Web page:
THE term “spiritual abuse” should not be written into safeguarding policies or law because it is “unworkable” and “potentially discriminatory” towards religious communities, the Evangelical Alliance (EA) has said.
In a report, Reviewing the Discourse of “Spiritual Abuse”: logical problems and unintended consequences, published on Monday, the theology advisory group of the EA said that recent attempts to categorise “emotional and psychological abuse in religious contexts” as “spiritual” were also damaging to interfaith relations.
In the foreword, the chairman of the group, the Revd Dr David Hilborn, and the general director of Evangelical Alliance UK, Steve Clifford, wrote: “[Spiritual abuse] is a seriously problematic term partly because of its own inherent ambiguity, and also because attempts by some to embed it within statutory safeguarding discourse and secular law would be unworkable in practice, potentially discriminatory towards religious communities, and damaging to interfaith relations.”
While the report “in no way downplays” the harm that spiritual abuse caused, they said, more “precise, well-founded, workable definitions of abuse” were needed to help survivors.
The report comes after the Churches’ Child Protection Advisory Service (CCPAS) conducted a survey last month of more than 1500 Christians, two-thirds of whom said that they had been victims of spiritual abuse (News, 12 January). The study acknowledges that definitions of spiritual abuse are not clear cut, and suggests that this lack of clarity may be a significant barrier to responding appropriately to its victims within the Church.
The EA report states that its members had met the CCPAS to discuss spiritual abuse, but concluded that the term was “not a legally recognised category of abuse”, and that they had become “increasingly uneasy” about its application.
The CCPAS also refers to “coercive and controlling behaviour” in its recent findings, which, the EA says, “is focused upon domestic abuse, and has not been read across to abuse that takes place distinctively in religious settings”.
Its report also says that the recurrence in recent years of the term “spiritual abuse” had “coincided with socio-political shifts which mean that, however well intended, its use now poses potential threats to religious liberty that were far less apparent when it first gained currency”.
It specifically criticises a report by a member of the General Synod, Jayne Ozanne, Spiritual Abuse: the next great scandal for the Church, from last year (News, 30 June 2017), in which, it says, she “accumulates heuristic references to it in certain denominations’ safeguarding literature, and then links these to existing legislation on homophobia.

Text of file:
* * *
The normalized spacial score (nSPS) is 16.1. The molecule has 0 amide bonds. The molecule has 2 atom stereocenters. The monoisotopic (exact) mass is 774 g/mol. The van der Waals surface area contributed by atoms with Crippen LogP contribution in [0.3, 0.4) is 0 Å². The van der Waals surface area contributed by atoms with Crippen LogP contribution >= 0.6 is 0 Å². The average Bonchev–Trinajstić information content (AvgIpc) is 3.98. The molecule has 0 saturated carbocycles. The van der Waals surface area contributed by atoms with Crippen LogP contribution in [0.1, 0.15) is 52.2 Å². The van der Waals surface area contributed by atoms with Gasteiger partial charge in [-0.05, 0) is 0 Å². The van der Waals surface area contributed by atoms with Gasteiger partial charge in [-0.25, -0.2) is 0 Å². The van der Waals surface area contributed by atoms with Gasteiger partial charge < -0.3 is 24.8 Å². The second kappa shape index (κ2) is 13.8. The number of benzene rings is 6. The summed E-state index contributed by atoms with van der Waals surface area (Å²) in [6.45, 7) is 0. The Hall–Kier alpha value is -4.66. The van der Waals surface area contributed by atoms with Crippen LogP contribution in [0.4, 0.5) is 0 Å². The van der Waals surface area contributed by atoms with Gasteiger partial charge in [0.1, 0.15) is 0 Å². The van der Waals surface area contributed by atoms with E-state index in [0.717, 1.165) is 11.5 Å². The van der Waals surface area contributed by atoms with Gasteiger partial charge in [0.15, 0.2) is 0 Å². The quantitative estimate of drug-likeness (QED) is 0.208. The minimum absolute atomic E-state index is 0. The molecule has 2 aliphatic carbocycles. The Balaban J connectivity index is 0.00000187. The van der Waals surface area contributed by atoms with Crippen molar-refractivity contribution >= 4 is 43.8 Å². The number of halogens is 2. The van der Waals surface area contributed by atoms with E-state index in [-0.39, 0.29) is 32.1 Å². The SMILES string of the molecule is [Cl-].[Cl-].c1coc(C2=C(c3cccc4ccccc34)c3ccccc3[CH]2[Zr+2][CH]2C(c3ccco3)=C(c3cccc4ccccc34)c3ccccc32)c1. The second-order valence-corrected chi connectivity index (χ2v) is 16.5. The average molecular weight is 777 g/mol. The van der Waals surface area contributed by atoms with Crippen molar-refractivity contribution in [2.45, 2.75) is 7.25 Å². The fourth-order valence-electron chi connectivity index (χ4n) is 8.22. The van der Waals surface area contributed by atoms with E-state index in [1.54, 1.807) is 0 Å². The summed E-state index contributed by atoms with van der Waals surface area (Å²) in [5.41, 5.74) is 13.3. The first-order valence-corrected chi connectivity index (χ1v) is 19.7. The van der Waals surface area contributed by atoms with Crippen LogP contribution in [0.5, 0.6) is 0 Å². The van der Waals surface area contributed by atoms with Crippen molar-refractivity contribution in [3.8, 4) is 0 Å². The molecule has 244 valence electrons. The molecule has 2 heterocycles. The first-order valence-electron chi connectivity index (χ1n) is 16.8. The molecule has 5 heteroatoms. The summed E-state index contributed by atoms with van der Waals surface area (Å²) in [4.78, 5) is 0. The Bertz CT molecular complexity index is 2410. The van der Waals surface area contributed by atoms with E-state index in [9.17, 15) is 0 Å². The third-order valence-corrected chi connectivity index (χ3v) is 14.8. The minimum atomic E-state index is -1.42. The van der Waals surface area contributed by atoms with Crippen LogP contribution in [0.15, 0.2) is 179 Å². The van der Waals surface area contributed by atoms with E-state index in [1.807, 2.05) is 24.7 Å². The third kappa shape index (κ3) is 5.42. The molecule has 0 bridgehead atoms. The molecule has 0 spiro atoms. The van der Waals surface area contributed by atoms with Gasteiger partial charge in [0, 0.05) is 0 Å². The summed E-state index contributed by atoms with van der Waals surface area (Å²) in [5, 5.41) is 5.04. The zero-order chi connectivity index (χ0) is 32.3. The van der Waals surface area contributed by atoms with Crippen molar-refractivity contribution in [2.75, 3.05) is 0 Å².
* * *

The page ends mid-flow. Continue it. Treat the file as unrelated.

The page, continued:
“The implication is that [spiritual abuse] should be subject to the same prosecution and punishment as homophobic hate crimes, and/or that it should be circumscribed by statute on a par with other existing forms of criminal abuse. Unfortunately, the range of practices thus deemed potentially actionable by Ozanne includes preaching and teaching most mainline churches’ positions on same-sex relationships and gay marriage.”
Ms Ozanne said on Monday that she was “deeply perplexed” by the attempt to “effectively dismiss” the term. “Their report contains various unfounded claims, which feed the notion that certain parts of the Church are under threat from secular society. Assertions such as ‘the use of spiritual abuse terminology has proliferated in such a way that its further use risks damage to fundamental freedoms of religious thought, expression and assembly’ are at best defensive, and at worst scaremongering.”
She continued: “I do not believe my paper has been fairly or accurately characterised, and would urge people to read it for themselves.”
The report also says that the decision by a church tribunal to convict the Vicar of Christ Church, Abingdon, the Revd Timothy Davis, of spiritual abuse against a teenage boy (News, 8 January), “could be interpreted as lending particular proto-legal weight to the concept” of spiritual abuse, which could be “readily cited” by secular courts and lawyers.
It argues that emotional or psychological abuse was unlikely to be labelled in other contexts, “such as ‘show-business abuse’, ‘party-political abuse’, or ‘sporting abuse’” after recent scandals. “The problem with the current proliferation of [spiritual abuse] discourse is that it too readily conflates actions and effects with motivation, role, and setting. . .
“Such persistent application of it risks becoming a ‘self-fulfilling prophecy’: whether intentionally or not, it will lend weight to the arguments of those who take its cumulative general usage as evidence of the need distinctively to criminalise it, and thus potentially to criminalise whole religious communities with whose theology they happen to disagree.”
Dr Hilborn said: “Creating a special category of ‘spiritual abuse’ just for religious people potentially singles them out for criminalisation. As such, it carries the risk of religious discrimination, and threatens social cohesion.”